L.A. Kennedy

Beyond the story

The communications manager of We Need Diverse Books asks that publishers continue to allow employees to work from home after the Covid-19 outbreak fades.

By Alaina Leary


“This is not a remote position. Candidates are expected to perform work on-site in our office,” is a line that I look for in every job posting before I decide whether or not to apply. I’m disabled; I have Ehlers-Danlos syndrome and I’m autistic, and working remotely is a reasonable accommodation that I need to do my job.

Up until the Covid-19 pandemic, most book publishing jobs have required employees to work in the office with little room for remote flexibility. Now the same publishers who denied disabled and chronically ill people the ability to work from home are requesting that their staff do just that. Accommodations to work remotely are prioritized when public health issues affect everyone, including nondisabled staff, but are deemed impossible when the request comes from a disabled employee.

While there are definitely functions in publishing that can’t be performed entirely remotely, such as warehouse jobs and production jobs, the pandemic has made it clear many tasks can be completely or at least partially remote if publishers allow them to be. Over half of American workers could work from home at least some of the time, according to an analysis of data from the Bureau of Labor Statistics by research firm Global Workplace Analytics.

If there’s a lesson that publishers can learn from this pandemic, it’s that our industry needs more remote-friendly opportunities if we want to address the widespread ableism and inequality in publishing. We need more remote opportunities in book publishing. Of 166 recent job listings for positions at Hachette, Macmillan, Penguin Random House, Scholastic, and Simon & Schuster, only two specify that they are open to remote candidates, and one of those two is a contract position, not a full- or part-time job.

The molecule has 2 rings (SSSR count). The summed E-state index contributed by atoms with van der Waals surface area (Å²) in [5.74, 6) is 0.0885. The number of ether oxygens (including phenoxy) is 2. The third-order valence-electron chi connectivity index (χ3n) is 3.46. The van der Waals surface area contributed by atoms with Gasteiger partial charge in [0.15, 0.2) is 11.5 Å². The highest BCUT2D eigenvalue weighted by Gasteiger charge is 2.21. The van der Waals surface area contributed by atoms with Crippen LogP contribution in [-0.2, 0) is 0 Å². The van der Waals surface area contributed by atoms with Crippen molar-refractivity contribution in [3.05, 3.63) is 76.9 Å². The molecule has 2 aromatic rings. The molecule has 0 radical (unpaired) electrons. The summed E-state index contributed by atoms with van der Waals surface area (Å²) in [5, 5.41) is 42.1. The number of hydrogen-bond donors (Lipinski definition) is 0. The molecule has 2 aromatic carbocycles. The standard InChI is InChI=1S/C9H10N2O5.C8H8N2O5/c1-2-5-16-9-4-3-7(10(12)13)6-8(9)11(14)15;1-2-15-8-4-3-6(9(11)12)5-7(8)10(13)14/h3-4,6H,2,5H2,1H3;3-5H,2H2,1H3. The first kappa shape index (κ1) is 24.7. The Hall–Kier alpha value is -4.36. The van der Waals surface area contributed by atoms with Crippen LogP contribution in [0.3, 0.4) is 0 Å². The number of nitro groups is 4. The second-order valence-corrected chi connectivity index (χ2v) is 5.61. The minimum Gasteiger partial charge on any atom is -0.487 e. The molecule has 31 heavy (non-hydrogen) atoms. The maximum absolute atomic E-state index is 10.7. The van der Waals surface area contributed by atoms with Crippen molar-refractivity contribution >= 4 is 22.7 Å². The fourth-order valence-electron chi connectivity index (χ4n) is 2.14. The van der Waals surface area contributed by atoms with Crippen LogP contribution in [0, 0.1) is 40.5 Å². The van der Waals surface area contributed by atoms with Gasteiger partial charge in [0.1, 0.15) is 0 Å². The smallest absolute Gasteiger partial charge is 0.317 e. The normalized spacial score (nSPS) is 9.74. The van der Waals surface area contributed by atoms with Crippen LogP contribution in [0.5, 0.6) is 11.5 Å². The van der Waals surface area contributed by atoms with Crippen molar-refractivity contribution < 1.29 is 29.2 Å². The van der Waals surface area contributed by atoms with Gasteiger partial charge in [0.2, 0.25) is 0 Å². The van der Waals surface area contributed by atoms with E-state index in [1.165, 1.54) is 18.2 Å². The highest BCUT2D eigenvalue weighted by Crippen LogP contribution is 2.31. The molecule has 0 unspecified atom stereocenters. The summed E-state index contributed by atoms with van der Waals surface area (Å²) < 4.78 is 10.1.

Not offering remote-friendly opportunities widens the ongoing diversity gap in publishing. According to Lee & Low’s “2019 Diversity in Publishing Baseline Survey,” 89% of those working in publishing are nondisabled, 76% are white, 97% are cisgender, and 81% are straight. Many publishers are based in New York City, where only one in five subway stations are wheelchair accessible and average rents for a one-bedroom apartment are $3,000 per month, according to the “Zumper National Rent Report.” Glassdoor puts the national average salary for an editorial assistant at $43,761, making it difficult to live on in New York. More than 400,000 disabled employees regularly work from home, so allowing people to work remotely would give publishers a bigger employee pool to create a more inclusive workplace.

Common advice for those pursuing careers in publishing who can’t work in an office or can’t afford to move for a job is to freelance. Copyediting, proofreading, book reviewing, and sensitivity reading are areas where contract work is common. According to Lee & Low’s diversity survey, 19% of book reviewers identify as disabled, while in most other areas of publishing it’s closer to 10%.

While being self-employed can be an empowering choice for some, it shouldn’t be the only way that people who need to work remotely can get a job in publishing. Disabled and chronically ill people are more likely to need the benefits, including health insurance and paid sick time, that independent contractors don’t have access to. Many disabled people struggle to find full- or part-time jobs. Only 19% of people with disabilities in the U.S. are employed, according to the U.S. Bureau of Labor Statistics, and disabled people are more likely to be self-employed than nondisabled people.

According to Lee & Low’s survey, the most diverse members of the publishing workforce are interns. Of the interns surveyed in 2019, 49% identify as black, indigenous, and people of color; 49% are LGBTQ; and 22% identify as having a disability. The higher diversity among interns than the general publishing workforce may be because internships are more likely to be at least partly remote, or because publishers are partnering with organizations like We Need Diverse Books to provide grants for interns. The question is whether those interns will continue to work in publishing. Will they be retained and promoted to leadership roles? Will publishers allow them to work remotely if they’re unable to afford to stay in New York or need an accommodation for a disability?

The Covid-19 pandemic is changing the way we work. Moving forward, the publishing industry needs to better value its disabled and marginalized employees by expanding remote opportunities and thereby making publishing an industry for all.

Alaina Lavoie (who writes as Alaina Leary) is the communications manager of We Need Diverse Books. She also teaches at Emerson College.

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